To decrease likelihood of tooth damage during sporting activities, it is recommended to wear a mouthguard. If teeth are damaged or knocked out of the mouth, it is of the utmost importance to see the dentist immediately.
What you can do if a tooth is knocked out (avulsed)?
Can replant it quickly OR store it in milk or other isotonic solution for 3-4hrs (Not water!), during which time you should arrange an emergency visit with the dentist (you can utilise our after hours emergency service).
Other methods are balanced hanks salt solution, eagles solution or even gladwrap if no milk available. However, the BEST treatment is for the tooth to be replanted on the spot if you can!
If contaminated with soil or other material, give the tooth very brief washing with water (VERY brief-otherwise can interfere with viability of periodontal ligament) before replacing the tooth in the socket. Getting it re-implanted back in the socket in under 30 minutes is ideal.
After hours emergency service:
If you have suffered from a dental injury (eg. tooth has knocked or broken), we provide emergency services 7 days a week (including public holidays) as well as comprehensive dental care from 9am-6pm on weekdays. You can utilise our emergency after hours service by calling 0412160047.
'Every year thousands of children are treated for dental injuries, which could have been prevented, or the severity minimised, by wearing a protective mouthguard.'
- (Australian Dental Association, 2009)
A mouthguard helps absorb the shock experienced by a blow to the face, which might otherwise result in an injury to the mouth or jaw. A heavy collision can result in chipped or broken teeth, internal damage to a tooth, tooth loss, injuries to the soft tissue of the mouth, and, in severe cases, concussion or a broken jaw. Injuries like these can lead to long and potentially expensive treatment to restore teeth and the mouth back to normal function and appearance.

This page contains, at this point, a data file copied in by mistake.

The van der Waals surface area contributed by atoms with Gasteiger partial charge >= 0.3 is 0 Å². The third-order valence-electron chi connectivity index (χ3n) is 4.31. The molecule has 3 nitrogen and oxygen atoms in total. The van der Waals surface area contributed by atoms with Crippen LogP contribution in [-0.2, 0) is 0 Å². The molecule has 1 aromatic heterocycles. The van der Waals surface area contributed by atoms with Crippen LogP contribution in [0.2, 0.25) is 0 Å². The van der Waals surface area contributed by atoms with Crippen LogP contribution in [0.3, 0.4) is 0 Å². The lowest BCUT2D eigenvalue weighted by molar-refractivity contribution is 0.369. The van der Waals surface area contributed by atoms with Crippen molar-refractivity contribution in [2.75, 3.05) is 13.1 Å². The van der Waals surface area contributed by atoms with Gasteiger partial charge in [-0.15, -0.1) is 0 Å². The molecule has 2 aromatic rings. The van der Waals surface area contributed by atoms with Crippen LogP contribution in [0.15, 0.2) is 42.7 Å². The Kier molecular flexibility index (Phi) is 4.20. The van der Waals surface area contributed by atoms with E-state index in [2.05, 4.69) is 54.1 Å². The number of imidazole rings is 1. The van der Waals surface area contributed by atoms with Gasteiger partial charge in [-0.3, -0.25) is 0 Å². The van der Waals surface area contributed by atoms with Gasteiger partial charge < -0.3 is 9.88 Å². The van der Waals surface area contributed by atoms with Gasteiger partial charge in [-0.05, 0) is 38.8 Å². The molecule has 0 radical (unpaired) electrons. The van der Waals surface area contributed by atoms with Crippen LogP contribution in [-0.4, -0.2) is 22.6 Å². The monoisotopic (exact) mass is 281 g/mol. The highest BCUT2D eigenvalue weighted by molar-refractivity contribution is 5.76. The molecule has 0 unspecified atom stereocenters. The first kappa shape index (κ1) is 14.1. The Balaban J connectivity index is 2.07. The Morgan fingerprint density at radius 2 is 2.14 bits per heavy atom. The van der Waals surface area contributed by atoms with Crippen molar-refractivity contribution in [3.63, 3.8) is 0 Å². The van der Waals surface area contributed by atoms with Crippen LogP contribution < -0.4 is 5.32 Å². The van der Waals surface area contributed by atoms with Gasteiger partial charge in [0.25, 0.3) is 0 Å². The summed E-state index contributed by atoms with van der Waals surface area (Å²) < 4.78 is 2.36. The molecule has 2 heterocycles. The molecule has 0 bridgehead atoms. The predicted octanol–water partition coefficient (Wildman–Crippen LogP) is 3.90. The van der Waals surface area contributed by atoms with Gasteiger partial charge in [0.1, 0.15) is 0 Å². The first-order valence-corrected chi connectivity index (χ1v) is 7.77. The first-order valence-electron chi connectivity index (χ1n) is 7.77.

Mouthguards should be worn whilst playing and training for any sport that could involve contact to the face. Anyone who participates in a sport that carries a risk of contact to the face should wear a mouthguard. This includes obvious sports such as football, boxing and rugby, and also collision sports where unexpected contact often happens. These include basketball, hockey, water polo, lacrosse, netball, baseball, softball, squash, soccer, BMX bike riding, horse riding, skateboarding, in-line skating, trampolining, cricket (wicket keeping or batting without a helmet), water skiing and snow ski racing.
The Australian Dental Association (ADA) and Standards Australia do not recommend over the counter boil and bite mouthguards. They are poorly fitting and less comfortable to wear because they have not been specifically fitted to the shape of your mouth and teeth. This greatly lessens their effectiveness and can increase the risk of damage to teeth.